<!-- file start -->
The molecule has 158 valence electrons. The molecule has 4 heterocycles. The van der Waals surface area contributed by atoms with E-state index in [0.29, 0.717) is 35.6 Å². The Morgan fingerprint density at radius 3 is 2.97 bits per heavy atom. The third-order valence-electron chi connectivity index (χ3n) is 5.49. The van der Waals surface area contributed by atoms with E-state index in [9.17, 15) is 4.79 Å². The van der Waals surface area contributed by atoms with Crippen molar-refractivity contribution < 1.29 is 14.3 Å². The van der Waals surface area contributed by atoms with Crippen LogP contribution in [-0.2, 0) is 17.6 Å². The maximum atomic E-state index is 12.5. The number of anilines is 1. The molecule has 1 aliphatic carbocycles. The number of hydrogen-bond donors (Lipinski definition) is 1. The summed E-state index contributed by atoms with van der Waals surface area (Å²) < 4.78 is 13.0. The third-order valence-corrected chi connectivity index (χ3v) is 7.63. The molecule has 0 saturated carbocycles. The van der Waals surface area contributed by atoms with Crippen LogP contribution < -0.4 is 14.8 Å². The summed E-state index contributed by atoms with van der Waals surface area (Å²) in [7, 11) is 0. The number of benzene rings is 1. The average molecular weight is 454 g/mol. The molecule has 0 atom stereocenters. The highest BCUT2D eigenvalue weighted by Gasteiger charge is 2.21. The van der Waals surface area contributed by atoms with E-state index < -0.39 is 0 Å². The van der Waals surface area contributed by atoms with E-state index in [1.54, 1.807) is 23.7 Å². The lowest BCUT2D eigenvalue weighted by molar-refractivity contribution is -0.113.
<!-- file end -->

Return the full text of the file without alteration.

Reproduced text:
The molecule has 158 valence electrons. The molecule has 4 heterocycles. The van der Waals surface area contributed by atoms with E-state index in [0.29, 0.717) is 35.6 Å². The Morgan fingerprint density at radius 3 is 2.97 bits per heavy atom. The third-order valence-electron chi connectivity index (χ3n) is 5.49. The van der Waals surface area contributed by atoms with E-state index in [9.17, 15) is 4.79 Å². The van der Waals surface area contributed by atoms with Crippen molar-refractivity contribution < 1.29 is 14.3 Å². The van der Waals surface area contributed by atoms with Crippen LogP contribution in [-0.2, 0) is 17.6 Å². The maximum atomic E-state index is 12.5. The number of anilines is 1. The molecule has 1 aliphatic carbocycles. The number of hydrogen-bond donors (Lipinski definition) is 1. The summed E-state index contributed by atoms with van der Waals surface area (Å²) < 4.78 is 13.0. The third-order valence-corrected chi connectivity index (χ3v) is 7.63. The molecule has 0 saturated carbocycles. The van der Waals surface area contributed by atoms with Crippen LogP contribution < -0.4 is 14.8 Å². The summed E-state index contributed by atoms with van der Waals surface area (Å²) in [7, 11) is 0. The number of benzene rings is 1. The average molecular weight is 454 g/mol. The molecule has 0 atom stereocenters. The highest BCUT2D eigenvalue weighted by Gasteiger charge is 2.21. The van der Waals surface area contributed by atoms with E-state index < -0.39 is 0 Å². The van der Waals surface area contributed by atoms with E-state index in [1.54, 1.807) is 23.7 Å². The lowest BCUT2D eigenvalue weighted by molar-refractivity contribution is -0.113.